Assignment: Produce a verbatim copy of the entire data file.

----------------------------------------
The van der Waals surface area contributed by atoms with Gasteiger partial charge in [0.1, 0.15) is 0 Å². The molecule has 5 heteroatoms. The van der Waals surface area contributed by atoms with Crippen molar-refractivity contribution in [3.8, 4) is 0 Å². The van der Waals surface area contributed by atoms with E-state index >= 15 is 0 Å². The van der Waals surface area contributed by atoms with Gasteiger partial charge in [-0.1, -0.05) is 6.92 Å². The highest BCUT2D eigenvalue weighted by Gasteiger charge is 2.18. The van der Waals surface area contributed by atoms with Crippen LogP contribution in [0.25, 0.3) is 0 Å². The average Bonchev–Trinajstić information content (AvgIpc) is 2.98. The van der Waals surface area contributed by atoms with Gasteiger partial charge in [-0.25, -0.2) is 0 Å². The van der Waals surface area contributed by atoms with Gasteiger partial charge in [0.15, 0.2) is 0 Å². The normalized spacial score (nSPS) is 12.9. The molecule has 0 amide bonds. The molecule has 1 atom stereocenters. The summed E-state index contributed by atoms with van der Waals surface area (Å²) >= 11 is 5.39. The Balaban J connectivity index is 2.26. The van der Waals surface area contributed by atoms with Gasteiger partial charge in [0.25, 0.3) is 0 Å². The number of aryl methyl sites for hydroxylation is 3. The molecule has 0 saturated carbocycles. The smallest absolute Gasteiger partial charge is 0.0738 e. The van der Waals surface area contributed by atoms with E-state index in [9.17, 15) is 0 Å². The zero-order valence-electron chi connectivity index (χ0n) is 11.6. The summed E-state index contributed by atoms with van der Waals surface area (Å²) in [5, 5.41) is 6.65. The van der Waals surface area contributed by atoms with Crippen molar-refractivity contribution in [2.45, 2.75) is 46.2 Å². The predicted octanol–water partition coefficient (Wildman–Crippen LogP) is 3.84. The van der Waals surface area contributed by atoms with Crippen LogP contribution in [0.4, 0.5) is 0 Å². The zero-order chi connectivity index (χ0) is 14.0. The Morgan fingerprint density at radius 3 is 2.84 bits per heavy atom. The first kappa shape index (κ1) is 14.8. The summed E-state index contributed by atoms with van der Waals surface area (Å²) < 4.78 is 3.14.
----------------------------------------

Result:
The van der Waals surface area contributed by atoms with Gasteiger partial charge in [0.1, 0.15) is 0 Å². The molecule has 5 heteroatoms. The van der Waals surface area contributed by atoms with Crippen molar-refractivity contribution in [3.8, 4) is 0 Å². The van der Waals surface area contributed by atoms with E-state index >= 15 is 0 Å². The van der Waals surface area contributed by atoms with Gasteiger partial charge in [-0.1, -0.05) is 6.92 Å². The highest BCUT2D eigenvalue weighted by Gasteiger charge is 2.18. The van der Waals surface area contributed by atoms with Crippen LogP contribution in [0.25, 0.3) is 0 Å². The average Bonchev–Trinajstić information content (AvgIpc) is 2.98. The van der Waals surface area contributed by atoms with Gasteiger partial charge in [-0.25, -0.2) is 0 Å². The van der Waals surface area contributed by atoms with Gasteiger partial charge in [0.15, 0.2) is 0 Å². The normalized spacial score (nSPS) is 12.9. The molecule has 0 amide bonds. The molecule has 1 atom stereocenters. The summed E-state index contributed by atoms with van der Waals surface area (Å²) >= 11 is 5.39. The Balaban J connectivity index is 2.26. The van der Waals surface area contributed by atoms with Gasteiger partial charge in [0.25, 0.3) is 0 Å². The number of aryl methyl sites for hydroxylation is 3. The molecule has 0 saturated carbocycles. The smallest absolute Gasteiger partial charge is 0.0738 e. The van der Waals surface area contributed by atoms with E-state index in [9.17, 15) is 0 Å². The zero-order valence-electron chi connectivity index (χ0n) is 11.6. The summed E-state index contributed by atoms with van der Waals surface area (Å²) in [5, 5.41) is 6.65. The van der Waals surface area contributed by atoms with Crippen molar-refractivity contribution in [2.45, 2.75) is 46.2 Å². The predicted octanol–water partition coefficient (Wildman–Crippen LogP) is 3.84. The van der Waals surface area contributed by atoms with Crippen LogP contribution in [0.4, 0.5) is 0 Å². The zero-order chi connectivity index (χ0) is 14.0. The Morgan fingerprint density at radius 3 is 2.84 bits per heavy atom. The first kappa shape index (κ1) is 14.8. The summed E-state index contributed by atoms with van der Waals surface area (Å²) < 4.78 is 3.14.